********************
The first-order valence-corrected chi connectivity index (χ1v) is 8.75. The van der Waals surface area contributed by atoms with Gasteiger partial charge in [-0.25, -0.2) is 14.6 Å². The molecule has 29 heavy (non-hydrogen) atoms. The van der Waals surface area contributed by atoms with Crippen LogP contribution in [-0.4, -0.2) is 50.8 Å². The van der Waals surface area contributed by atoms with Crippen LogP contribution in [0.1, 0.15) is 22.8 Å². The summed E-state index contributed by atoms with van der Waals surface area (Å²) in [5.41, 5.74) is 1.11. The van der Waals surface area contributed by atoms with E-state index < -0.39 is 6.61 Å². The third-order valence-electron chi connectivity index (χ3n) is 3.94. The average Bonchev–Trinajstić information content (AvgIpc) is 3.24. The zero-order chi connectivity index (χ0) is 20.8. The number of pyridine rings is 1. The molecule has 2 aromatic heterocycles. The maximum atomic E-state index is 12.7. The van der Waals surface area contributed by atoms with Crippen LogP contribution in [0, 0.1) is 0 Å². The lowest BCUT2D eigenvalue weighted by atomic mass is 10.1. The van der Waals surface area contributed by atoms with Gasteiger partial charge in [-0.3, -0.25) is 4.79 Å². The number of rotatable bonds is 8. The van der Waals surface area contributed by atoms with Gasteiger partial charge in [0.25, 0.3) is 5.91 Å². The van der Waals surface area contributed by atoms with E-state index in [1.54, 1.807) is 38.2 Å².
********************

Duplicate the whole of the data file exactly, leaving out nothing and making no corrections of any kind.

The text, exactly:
The first-order valence-corrected chi connectivity index (χ1v) is 8.75. The van der Waals surface area contributed by atoms with Gasteiger partial charge in [-0.25, -0.2) is 14.6 Å². The molecule has 29 heavy (non-hydrogen) atoms. The van der Waals surface area contributed by atoms with Crippen LogP contribution in [-0.4, -0.2) is 50.8 Å². The van der Waals surface area contributed by atoms with Crippen LogP contribution in [0.1, 0.15) is 22.8 Å². The summed E-state index contributed by atoms with van der Waals surface area (Å²) in [5.41, 5.74) is 1.11. The van der Waals surface area contributed by atoms with E-state index < -0.39 is 6.61 Å². The third-order valence-electron chi connectivity index (χ3n) is 3.94. The average Bonchev–Trinajstić information content (AvgIpc) is 3.24. The zero-order chi connectivity index (χ0) is 20.8. The number of pyridine rings is 1. The molecule has 2 aromatic heterocycles. The maximum atomic E-state index is 12.7. The van der Waals surface area contributed by atoms with Crippen LogP contribution in [0, 0.1) is 0 Å². The lowest BCUT2D eigenvalue weighted by atomic mass is 10.1. The van der Waals surface area contributed by atoms with Gasteiger partial charge in [-0.3, -0.25) is 4.79 Å². The number of rotatable bonds is 8. The van der Waals surface area contributed by atoms with Gasteiger partial charge in [0.25, 0.3) is 5.91 Å². The van der Waals surface area contributed by atoms with E-state index in [1.54, 1.807) is 38.2 Å².